}
}

With the above changes in place, if you run the application code, you will get the following output.

In C#, the parent classes constructor must be accessible to the child class

When you execute the code, the class A constructor is first called and that is what you can see in the output. Why? This is because, whenever the child class instance is created, the child class constructor will implicitly call its parent class constructors. This is a rule.

Right now, the child class contains an implicit constructor, and that implicit constructor calls the parent class constructor. But Parent class A constructor is not implicitly, it is explicitly now and inside that parent class constructor, we have written print statement and print statement printing some message on the console window.

But remember, if you are defining an explicit constructor, if you make that constructor private and if you don’t provide an access specifier then by default the class member’s access specifier is private in C#. For example, modify class A as follows. As you can see, we have removed the access specifier from the constructor which makes it private.

class A
{
    A()
    {
        Console.WriteLine("Class A Constructor is Called");
    }
    public void Method1()
    {
        Console.WriteLine("Method 1");
    }
    public void Method2()
    {
        Console.WriteLine("Method 2");
    }
}

As you can see in the code, the Class A constructor is private, so it is not accessible to class B. Now, if you try to run the code, you will get the following compile-time error as shown in the below image which tells Class A Constructor is inaccessible due to its protection level.

Inheritance in C# Object-Oriented Programming Language with Examples

We are getting the above error because, when we create an instance of the child class, the child class constructor will implicitly call its parent class constructors. Right now, the class B constructor trying to call the Class A constructor which is not accessible because that constructor is private.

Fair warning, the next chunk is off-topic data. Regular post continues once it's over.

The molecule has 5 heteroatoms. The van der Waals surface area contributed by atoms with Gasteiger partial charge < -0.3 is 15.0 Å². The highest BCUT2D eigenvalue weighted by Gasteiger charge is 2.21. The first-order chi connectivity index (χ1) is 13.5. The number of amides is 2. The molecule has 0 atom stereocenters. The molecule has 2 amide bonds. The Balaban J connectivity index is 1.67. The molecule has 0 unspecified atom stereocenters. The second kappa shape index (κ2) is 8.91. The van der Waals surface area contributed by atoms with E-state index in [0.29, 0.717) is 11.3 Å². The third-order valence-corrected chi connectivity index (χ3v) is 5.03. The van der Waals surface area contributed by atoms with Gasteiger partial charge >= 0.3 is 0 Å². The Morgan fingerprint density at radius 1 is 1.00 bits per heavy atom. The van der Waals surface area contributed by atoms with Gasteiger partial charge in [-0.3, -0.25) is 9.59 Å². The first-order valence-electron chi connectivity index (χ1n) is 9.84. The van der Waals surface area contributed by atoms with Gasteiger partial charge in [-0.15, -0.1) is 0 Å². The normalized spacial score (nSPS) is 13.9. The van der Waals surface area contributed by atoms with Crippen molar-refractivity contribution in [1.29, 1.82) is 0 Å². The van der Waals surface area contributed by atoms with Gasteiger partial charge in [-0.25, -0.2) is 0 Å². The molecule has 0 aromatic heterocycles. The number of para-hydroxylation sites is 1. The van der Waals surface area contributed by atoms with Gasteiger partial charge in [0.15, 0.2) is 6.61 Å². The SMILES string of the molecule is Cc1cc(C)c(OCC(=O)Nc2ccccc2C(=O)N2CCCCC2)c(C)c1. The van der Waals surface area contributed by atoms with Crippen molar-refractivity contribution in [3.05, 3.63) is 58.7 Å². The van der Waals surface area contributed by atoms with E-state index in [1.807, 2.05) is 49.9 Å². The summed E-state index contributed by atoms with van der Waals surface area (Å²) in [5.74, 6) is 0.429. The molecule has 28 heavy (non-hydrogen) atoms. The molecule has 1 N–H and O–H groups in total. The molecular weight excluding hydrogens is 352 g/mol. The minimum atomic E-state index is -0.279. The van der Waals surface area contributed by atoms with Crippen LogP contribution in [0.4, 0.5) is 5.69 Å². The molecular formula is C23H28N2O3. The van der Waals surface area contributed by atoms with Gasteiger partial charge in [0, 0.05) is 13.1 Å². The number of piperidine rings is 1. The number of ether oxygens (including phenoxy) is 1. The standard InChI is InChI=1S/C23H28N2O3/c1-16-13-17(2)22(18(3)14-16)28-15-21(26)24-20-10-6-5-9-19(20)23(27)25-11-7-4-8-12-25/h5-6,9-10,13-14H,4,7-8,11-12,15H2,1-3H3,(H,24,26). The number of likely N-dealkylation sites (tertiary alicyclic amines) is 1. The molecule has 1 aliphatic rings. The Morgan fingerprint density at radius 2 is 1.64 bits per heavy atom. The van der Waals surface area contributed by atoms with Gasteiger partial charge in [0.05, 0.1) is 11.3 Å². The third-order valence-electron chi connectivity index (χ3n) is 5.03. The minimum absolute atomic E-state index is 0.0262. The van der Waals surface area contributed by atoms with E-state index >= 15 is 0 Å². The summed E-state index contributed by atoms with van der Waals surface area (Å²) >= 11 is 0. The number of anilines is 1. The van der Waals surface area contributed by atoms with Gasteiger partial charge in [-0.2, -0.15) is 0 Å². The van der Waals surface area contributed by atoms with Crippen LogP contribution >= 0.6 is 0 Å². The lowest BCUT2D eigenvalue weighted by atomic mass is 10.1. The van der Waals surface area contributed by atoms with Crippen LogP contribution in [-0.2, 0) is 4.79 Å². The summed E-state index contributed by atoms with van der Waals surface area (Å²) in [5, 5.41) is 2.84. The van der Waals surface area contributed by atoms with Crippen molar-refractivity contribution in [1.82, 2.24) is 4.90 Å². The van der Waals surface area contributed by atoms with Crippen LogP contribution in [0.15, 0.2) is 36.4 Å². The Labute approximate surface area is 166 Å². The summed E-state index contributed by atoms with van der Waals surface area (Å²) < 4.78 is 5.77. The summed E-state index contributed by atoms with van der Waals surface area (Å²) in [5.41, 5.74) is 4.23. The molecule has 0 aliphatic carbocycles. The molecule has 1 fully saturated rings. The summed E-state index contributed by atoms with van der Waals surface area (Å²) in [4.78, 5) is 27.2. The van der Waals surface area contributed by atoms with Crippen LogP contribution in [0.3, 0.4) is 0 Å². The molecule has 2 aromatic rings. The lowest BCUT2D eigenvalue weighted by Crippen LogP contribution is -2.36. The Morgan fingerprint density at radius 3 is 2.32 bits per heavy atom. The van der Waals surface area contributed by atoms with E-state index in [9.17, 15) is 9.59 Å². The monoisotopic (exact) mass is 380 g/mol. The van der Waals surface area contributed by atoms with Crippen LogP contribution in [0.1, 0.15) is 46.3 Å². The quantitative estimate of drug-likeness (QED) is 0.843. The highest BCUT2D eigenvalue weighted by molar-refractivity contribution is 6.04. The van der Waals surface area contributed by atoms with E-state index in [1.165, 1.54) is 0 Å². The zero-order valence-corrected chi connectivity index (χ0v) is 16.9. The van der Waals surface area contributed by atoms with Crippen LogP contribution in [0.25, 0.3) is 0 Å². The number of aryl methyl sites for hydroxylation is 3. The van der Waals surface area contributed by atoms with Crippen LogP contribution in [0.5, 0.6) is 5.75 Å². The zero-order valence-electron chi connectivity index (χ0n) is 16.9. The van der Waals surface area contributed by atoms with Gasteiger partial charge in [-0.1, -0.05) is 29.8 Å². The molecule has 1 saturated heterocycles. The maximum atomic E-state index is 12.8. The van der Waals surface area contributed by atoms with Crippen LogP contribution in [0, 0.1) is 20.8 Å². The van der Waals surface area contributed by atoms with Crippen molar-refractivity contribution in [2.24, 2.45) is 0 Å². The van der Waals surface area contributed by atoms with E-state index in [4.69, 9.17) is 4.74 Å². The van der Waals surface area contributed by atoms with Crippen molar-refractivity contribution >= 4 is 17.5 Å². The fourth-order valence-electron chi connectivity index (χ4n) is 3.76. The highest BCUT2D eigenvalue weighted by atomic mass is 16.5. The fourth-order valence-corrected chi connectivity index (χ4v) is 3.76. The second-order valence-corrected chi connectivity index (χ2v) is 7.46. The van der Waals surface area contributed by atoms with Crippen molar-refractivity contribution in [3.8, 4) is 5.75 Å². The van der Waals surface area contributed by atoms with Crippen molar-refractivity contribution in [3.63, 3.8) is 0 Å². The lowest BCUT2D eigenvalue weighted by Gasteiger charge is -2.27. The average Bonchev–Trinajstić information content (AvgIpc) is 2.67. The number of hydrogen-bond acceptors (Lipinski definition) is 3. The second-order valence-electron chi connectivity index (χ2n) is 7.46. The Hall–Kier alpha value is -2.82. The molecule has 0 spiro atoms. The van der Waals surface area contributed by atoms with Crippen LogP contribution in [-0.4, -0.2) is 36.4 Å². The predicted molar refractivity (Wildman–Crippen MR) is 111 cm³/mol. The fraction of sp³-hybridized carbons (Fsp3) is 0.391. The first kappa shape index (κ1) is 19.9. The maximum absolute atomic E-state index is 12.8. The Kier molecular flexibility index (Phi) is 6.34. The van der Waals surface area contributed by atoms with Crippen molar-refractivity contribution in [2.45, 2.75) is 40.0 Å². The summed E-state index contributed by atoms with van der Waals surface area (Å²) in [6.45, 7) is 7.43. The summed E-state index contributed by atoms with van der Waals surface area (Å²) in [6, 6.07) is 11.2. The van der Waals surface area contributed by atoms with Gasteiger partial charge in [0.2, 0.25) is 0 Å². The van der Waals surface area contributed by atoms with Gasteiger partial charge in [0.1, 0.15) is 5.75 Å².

Let us do one more thing. Let us define a constructor in Class B also as follows. Let us make the class A constructor public otherwise, the inheritance would not be possible.

using System;
namespace InheritanceDemo
{
    class A
    {
        public A()
        {
            Console.WriteLine("Class A Constructor is Called");
        }
        public void Method1()
        {
            Console.WriteLine("Method 1");
        }
        public void Method2()
        {
            Console.WriteLine("Method 2");
        }
    }
    class B : A
    {
        B()
        {
            Console.WriteLine("Class B Constructor is Called");
        }
        public void Method3()
        {
            Console.WriteLine("Method 3");
        }
        static void Main()
        {
            B obj = new B();
            obj.Method1();
            obj.Method2();
            obj.Method3();
            Console.ReadKey();
        }
    }
}
Output:

Inheritance in Object-Oriented Programming

As you can see in the above output, first Class A constructor is called and then the class B constructor is called. So, the point that you need to remember is execution always starts from the Parent class constructor. Why? Because when we create an instance of a child class, the child class constructor will implicitly call the parent class constructor. If that Parent class has a Parent class, then that Parent class constructor will call its Parent class constructor, and so on. Suppose, you have 5 classes in inheritance, and if you are creating an instance of the 5th class, then the 5th class constructor will call the 4th class constructor and 4th class constructor will call the 3rd class constructor and the 3rd class constructor will call the 2nd class constructor and 2nd class constructor will call the 1st class constructor. So, the execution, in this case, will start from the class 1 constructor, then the class 2 constructor, and the last constructor, in this case, will be the 5th class constructor.

Why Class B Constructor is not Public?

Here, you may have one question the Class B constructor is not public. Why? See, the class B constructor does not need to be public why because the class A constructor should be accessible to B, not Class B to class A. When the class B constructor is to be public if Class B has a child class, then the class B constructor must be public. If class B does not have a child class, then there is no point in declaring the constructor as public. If you want then you can also declare the constructor as public. In this case, that’s not a matter at all.

So, always child class constructor implicitly calls the Parent class constructor, and hence the parent class constructor should be accessible to the child class otherwise inheritance would not be possible. Now, you may have one question why is the parent class constructor accessible to the child class?